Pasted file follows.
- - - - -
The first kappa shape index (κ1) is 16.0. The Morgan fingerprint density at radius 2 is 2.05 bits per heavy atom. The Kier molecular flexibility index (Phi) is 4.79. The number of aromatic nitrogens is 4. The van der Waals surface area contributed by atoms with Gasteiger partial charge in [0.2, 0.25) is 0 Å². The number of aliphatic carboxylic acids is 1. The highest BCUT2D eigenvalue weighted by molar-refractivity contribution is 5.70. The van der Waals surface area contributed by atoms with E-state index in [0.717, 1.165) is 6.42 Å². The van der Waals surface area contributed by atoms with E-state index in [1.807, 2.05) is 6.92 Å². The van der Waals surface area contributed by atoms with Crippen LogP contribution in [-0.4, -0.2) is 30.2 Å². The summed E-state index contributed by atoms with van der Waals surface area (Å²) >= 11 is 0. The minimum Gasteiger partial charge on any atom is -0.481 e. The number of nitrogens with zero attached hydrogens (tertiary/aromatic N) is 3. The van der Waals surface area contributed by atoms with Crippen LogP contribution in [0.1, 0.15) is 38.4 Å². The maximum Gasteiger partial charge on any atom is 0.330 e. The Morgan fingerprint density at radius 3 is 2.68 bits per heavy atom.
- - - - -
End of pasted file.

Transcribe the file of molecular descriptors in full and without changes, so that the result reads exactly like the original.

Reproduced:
The first kappa shape index (κ1) is 16.0. The Morgan fingerprint density at radius 2 is 2.05 bits per heavy atom. The Kier molecular flexibility index (Phi) is 4.79. The number of aromatic nitrogens is 4. The van der Waals surface area contributed by atoms with Gasteiger partial charge in [0.2, 0.25) is 0 Å². The number of aliphatic carboxylic acids is 1. The highest BCUT2D eigenvalue weighted by molar-refractivity contribution is 5.70. The van der Waals surface area contributed by atoms with E-state index in [0.717, 1.165) is 6.42 Å². The van der Waals surface area contributed by atoms with E-state index in [1.807, 2.05) is 6.92 Å². The van der Waals surface area contributed by atoms with Crippen LogP contribution in [-0.4, -0.2) is 30.2 Å². The summed E-state index contributed by atoms with van der Waals surface area (Å²) >= 11 is 0. The minimum Gasteiger partial charge on any atom is -0.481 e. The number of nitrogens with zero attached hydrogens (tertiary/aromatic N) is 3. The van der Waals surface area contributed by atoms with Crippen LogP contribution in [0.1, 0.15) is 38.4 Å². The maximum Gasteiger partial charge on any atom is 0.330 e. The Morgan fingerprint density at radius 3 is 2.68 bits per heavy atom.